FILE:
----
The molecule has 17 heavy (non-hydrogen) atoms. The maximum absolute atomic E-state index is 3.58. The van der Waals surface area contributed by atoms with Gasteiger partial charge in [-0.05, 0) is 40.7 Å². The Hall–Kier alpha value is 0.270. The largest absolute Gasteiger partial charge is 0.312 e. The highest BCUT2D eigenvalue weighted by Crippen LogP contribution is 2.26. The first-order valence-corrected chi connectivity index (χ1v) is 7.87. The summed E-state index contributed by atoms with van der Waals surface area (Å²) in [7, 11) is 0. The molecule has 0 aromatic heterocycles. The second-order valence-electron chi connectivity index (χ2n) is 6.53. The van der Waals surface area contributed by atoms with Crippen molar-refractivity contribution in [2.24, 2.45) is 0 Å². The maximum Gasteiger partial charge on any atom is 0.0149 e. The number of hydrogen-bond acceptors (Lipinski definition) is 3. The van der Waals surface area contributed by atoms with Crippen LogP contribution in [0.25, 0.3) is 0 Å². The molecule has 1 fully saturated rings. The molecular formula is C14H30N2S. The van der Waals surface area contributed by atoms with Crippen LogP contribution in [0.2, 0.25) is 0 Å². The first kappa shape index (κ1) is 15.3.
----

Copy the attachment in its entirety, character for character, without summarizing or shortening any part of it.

The molecule has 17 heavy (non-hydrogen) atoms. The maximum absolute atomic E-state index is 3.58. The van der Waals surface area contributed by atoms with Gasteiger partial charge in [-0.05, 0) is 40.7 Å². The Hall–Kier alpha value is 0.270. The largest absolute Gasteiger partial charge is 0.312 e. The highest BCUT2D eigenvalue weighted by Crippen LogP contribution is 2.26. The first-order valence-corrected chi connectivity index (χ1v) is 7.87. The summed E-state index contributed by atoms with van der Waals surface area (Å²) in [7, 11) is 0. The molecule has 0 aromatic heterocycles. The second-order valence-electron chi connectivity index (χ2n) is 6.53. The van der Waals surface area contributed by atoms with Crippen molar-refractivity contribution in [2.24, 2.45) is 0 Å². The maximum Gasteiger partial charge on any atom is 0.0149 e. The number of hydrogen-bond acceptors (Lipinski definition) is 3. The van der Waals surface area contributed by atoms with Crippen LogP contribution in [0.25, 0.3) is 0 Å². The molecule has 1 fully saturated rings. The molecular formula is C14H30N2S. The van der Waals surface area contributed by atoms with Crippen LogP contribution in [0.2, 0.25) is 0 Å². The first kappa shape index (κ1) is 15.3.